Add GPS Coordinates To Your Photos

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Back in December I did a post about digiKam's new tagging features. In that article I briefly mentioned another new feature that supports adding GPS coordinates to a photo's metadata. Today I'll explore how to do it.

While I don't know of any digital cameras that come with built-in GPS to automatically add coordinates, it is possible to use a GPS device to gather geolocation data separately. One device marketed for this purpose is Sony's GPS-CS1 GPS Device for CyberShot Digital Cameras. But if you are like me and don't own a GPS, don't despair, it's still easy to add the coordinates yourself.

digiKam can add coordinates in one of two ways. The first is by importing a GPX file and the second is by selecting a location from Google Maps. The coordinates you define through these methods include longitude, latitude, and altitude. If you use the Google Maps method then the altitude will always be set to 0. You can change it manually if you wish.

I used digiKam version 0.9 and kipi-plugins version 0.1.4 for this example.

Adding GPS Coordinates

Select Geolocalization from the Image menu and pick Edit Coordinates.

Wait a few moments for a Google map to load then select and zoom in until you find the appropriate location. Once you have it click OK to save the coordinates.

To add a location to multiple pictures, highlight them in the main view, select Geolocalization from the Image menu, and pick Correlator. Make sure that each of the files that you want the coordinates applied to are highlighted in this view as well. Click Edit and choose the location just like you did in the single file example. Select Apply and then Close to save the location and return to the main view.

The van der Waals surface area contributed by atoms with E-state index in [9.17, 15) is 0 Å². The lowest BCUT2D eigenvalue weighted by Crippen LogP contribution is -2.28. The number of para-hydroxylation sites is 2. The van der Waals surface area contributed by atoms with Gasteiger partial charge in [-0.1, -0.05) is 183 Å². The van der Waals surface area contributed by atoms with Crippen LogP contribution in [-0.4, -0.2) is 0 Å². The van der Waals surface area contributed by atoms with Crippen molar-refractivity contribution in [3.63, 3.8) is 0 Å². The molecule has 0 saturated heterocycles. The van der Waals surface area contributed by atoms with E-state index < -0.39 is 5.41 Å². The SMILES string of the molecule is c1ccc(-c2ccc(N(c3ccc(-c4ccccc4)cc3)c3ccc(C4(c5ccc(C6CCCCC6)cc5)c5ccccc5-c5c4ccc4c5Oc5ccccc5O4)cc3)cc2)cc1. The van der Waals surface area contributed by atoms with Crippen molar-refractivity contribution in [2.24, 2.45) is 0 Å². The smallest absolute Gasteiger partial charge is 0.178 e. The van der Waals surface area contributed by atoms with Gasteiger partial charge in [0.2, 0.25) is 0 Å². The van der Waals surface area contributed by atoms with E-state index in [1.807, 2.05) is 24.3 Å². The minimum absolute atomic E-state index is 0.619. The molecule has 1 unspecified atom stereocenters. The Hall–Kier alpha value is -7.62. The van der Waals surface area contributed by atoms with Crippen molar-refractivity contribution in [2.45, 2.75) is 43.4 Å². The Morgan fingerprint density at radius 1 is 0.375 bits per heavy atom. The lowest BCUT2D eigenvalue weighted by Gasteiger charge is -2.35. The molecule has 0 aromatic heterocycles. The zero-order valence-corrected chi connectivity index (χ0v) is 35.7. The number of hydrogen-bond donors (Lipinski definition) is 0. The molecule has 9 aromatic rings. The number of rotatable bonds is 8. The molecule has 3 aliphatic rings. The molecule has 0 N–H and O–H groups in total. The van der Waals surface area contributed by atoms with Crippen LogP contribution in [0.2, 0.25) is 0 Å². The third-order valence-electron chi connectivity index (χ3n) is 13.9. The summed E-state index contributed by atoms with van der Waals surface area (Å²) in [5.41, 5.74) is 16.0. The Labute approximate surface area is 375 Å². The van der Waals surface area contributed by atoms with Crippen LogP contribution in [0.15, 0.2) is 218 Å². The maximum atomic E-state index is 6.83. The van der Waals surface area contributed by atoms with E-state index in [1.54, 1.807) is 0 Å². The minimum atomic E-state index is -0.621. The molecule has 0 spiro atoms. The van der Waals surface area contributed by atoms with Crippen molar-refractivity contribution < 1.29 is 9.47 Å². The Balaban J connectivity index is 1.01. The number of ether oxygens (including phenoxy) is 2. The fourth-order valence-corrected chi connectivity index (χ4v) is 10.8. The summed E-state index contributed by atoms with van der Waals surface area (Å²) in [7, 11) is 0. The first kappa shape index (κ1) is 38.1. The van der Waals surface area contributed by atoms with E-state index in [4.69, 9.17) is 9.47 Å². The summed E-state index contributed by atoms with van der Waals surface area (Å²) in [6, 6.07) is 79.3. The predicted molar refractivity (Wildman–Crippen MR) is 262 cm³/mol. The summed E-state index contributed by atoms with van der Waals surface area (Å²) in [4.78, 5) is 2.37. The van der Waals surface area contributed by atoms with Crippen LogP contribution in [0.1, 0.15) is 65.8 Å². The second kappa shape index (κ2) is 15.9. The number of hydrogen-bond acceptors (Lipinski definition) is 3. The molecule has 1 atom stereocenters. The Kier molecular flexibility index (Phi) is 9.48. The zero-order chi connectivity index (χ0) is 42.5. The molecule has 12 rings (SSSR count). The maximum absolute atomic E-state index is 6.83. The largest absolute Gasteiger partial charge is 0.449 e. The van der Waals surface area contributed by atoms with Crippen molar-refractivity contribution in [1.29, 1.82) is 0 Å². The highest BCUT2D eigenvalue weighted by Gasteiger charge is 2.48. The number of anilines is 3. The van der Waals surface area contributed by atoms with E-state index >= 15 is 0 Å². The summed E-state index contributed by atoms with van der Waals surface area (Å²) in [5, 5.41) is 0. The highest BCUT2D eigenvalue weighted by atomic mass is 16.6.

Viewing the Location

Open up the Metadata sidebar and select the GPS tab to view the coordinates you just added. The coordinates will be listed and their location shown on a map. A dropdown box at the bottom of the sidebar gives four online mapping services: MapQuest, Google Maps, MSN Maps, and MultiMap. Clicking More Info will load one of those pages in your default web browser.

Conclusion

How useful is this feature? I'm sure there will be some who say why bother, but I think it's a great addition. When you first add some photos to your collection it may seem that the location is obvious, but adding geolocation coordinates can be valuable for one of the same reasons that tags and comments can be valuable. They help us to remember.

I often find myself looking at old photos and not quite remembering where they were taken. Pictures of a centuries old church in England and one in France can lose their distinction when looking years later with an ocean between here and there. Knowing the location adds context.

Thanks to the digiKam and kipi-plugins teams for giving us this capability. Being able to add a location is useful, but I hope that it won't be long before some cameras start coming with GPS built-in.